My ex-husband and I had been separated for a while but the divorce was not yet final. We had married young and been married for a long time. The break up was difficult and not my idea. Drama ensued. Eventually friends told me I needed to get out, go out with someone – anyone — not to find a boyfriend or husband or any real relationship, but as a first step to moving on and feeling single instead of just, well — jilted. See, The Best Advice I Never Took
On an extremely rare holiday downtown shopping trip with my sisters, I had a chance meeting with a guy while looking for a parking spot. We had asked him if we could take his spot as he was about to pull out. He was reasonably attractive and had a law school sticker on his car. So I (also a lawyer) thought, “I’m going to be forward and strike up a conversation.” I found out that he was an associate with the very same law firm I had worked for in a previous life. (This was an amazing coincidence since he is African-American also and there have been very few attorneys of color employed at this firm.) He was friendly, seemed nice and let’s face it – good on paper. I asked for his card. Oh, and did I mention that he appeared to be at least 10 years younger than me?
It took me two whole months to get the nerve to email him. When I did, he remembered me right away. It was just the ego boost I needed. We went out. Long story short, I knew him in the Biblical sense (in hindsight, probably too quickly). I wasn’t emotionally equipped to build a relationship and didn’t know how to date. Plus, I had no time what with all those people I had made over the years (the kids). And, I was still a wreck. It was a struggle to maintain the face of normalcy for extended periods of time. I couldn’t or wouldn’t do the fun activities he suggested we do –so it kind of became a very short-lived — arrangement.
But I had met my secret goal: I had been with a man, not my husband, who had not ever known me as someone’s wife. It didn’t hurt my self-esteem either, that after five kids and a nervous breakdown, I was able to snag, albeit briefly, a younger man who would have been “a catch” for any woman. It was just what I needed at the time. So when it fizzled with him, it was okay. He’d been my — my Transitional Man.
Fast forward a couple of years. The Ex announces he has a girlfriend now (he’d had them before but this time he was bringing one around the kids). So I did what every woman with a computer and Internet access would do – I electronically stalked — I mean — researched her. First stop? – Facebook. Success. I now knew what she looked like, what her hobbies and interests were, and that she was 10 years younger than me. Seeing her picture didn’t bother me. But as I scrolled down I saw something that did bother me. We had one mutual friend. ONE MUTUAL FRIEND. Not my Ex, of course not. I’m not his friend on Facebook or anywhere else. No, our mutual friend was my Transitional Man!!! Aha! That’s why her page yielded so much information. You see, most of the Girlfriend’s entries were accessible to me because I was a “Friend of a Friend.” Hmm. But then I realized that the”Friend of the Friend” stuff works both ways. Most of my settings were already “Friends Only” (I had a stalking issue I’ll blog about later) but just to be safe I took down pictures and personal information. It wasn’t long before the Girlfriend changed her settings to “Friends Only ” — meaning she’d probably looked at my page and discovered our Mutual Friend as well.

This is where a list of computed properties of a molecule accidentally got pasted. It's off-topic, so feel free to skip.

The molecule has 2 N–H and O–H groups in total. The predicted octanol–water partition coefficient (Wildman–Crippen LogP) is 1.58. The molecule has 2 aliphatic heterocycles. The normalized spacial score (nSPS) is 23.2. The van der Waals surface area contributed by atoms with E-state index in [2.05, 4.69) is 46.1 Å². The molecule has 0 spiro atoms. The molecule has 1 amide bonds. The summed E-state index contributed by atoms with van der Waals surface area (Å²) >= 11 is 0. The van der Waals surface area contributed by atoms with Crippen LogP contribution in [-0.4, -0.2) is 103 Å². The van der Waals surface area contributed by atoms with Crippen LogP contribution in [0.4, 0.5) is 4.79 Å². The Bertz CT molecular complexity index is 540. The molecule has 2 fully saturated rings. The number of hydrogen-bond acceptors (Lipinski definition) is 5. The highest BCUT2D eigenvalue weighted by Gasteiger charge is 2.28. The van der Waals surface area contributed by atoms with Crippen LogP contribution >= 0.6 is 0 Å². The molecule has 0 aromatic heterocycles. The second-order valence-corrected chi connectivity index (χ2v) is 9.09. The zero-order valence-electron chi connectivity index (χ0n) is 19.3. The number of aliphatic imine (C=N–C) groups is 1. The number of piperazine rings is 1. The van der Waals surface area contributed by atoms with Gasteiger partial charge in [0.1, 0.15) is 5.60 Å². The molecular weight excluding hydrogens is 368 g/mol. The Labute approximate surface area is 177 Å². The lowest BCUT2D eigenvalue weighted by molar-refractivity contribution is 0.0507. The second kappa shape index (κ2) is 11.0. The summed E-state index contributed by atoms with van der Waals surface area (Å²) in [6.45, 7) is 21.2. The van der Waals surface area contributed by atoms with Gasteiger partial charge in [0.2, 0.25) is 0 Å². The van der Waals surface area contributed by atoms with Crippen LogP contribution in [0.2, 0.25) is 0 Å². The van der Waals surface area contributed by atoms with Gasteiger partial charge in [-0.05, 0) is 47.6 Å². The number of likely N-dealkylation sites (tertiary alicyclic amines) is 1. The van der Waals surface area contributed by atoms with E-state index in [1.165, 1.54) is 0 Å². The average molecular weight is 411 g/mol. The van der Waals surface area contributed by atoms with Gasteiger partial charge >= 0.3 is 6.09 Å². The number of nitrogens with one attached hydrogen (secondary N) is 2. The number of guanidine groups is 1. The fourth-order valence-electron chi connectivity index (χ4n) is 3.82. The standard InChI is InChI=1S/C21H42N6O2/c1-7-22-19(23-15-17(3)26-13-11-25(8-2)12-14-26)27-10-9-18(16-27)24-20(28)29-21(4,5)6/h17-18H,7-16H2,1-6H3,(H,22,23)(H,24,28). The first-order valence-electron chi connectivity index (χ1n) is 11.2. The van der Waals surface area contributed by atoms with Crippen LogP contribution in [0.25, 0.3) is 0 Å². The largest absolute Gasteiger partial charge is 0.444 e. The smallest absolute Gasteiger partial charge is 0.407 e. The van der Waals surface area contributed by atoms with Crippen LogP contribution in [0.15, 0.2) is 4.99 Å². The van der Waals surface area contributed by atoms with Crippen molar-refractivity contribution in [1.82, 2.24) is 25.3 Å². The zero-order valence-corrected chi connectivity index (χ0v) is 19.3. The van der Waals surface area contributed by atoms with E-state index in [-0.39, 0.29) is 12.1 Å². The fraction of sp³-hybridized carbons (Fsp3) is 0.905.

The real issue, however, remained — One Mutual Friend. I told myself that since The Girlfriend and my Transitional Man graduated college the same year maybe they knew each other from some professional group, even though she’s not a lawyer. The voice in my head was screaming WHAT IF THE GIRLFRIEND WENT OUT WITH MY TRANSITIONAL MAN TOO? I mean, that would just be wrong on so many levels.
I tried to dismiss the thought from my consciousness. How unfair and sick would that be? My chance, movie-like meet cute with my good on paper Transitional Man—and maybe he’d been with The Girlfriend, too?– Ew. That would be way too much exchange of DNA in a small world with not nearly enough degrees of separation. In short, it was just freaking me the hell out. And this is not a small town, mind you. We live in a large metropolitan area. What the hell? Yet I could find no common ground – school, work, etc. between the Girlfriend and my Transitional Man that would administratively explain their Facebook friendship. I resigned myself to leave the question unanswered. Transitional Man and I sometimes exchanged Facebook pleasantries (I “liked” his new “in a relationship” status) but I did not think it appropriate to approach him and ask.
A few months later (and after Transitional Man’s relationship status was back to being single), I got a text out of the blue from him about some law stuff. We chatted and had the “let’s catch up” conversation. I agreed to have coffee with him. (I hadn’t seen him since our last “date”). Since Transitional Man initiated the meeting, however, I thought it now appropriate to ask him ever so casually, while sipping over-priced coffee at Starbucks, about how he knows his Facebook friend — the Girlfriend.
Just Me With a Question: So, how do you know [the Girlfriend’s name]?
Transitional Man’s Answer: Oh. Yeah, I’m not that good friends with her but I’m really good friends with her cousin.
(Wait for it . . . wait for it . . .)
And [Ex-Husband’s New Girlfriend] and I went out a couple of years ago.
In case it is in any way unclear: My Transitional Man had dated my Ex–Husband’s New Girlfriend.
Just Me With . . . A Heart Attack — (Oops there it is.)
I thought Transitional Man was going to have a heart attack too . . . See Facebook Mutual Friend Part Two
Postscript: By the way, The Ex and the New Girlfriend are married now.
Postscript: The Transitional Man is married now.
Postscript: I am single. I am quite contentedly single.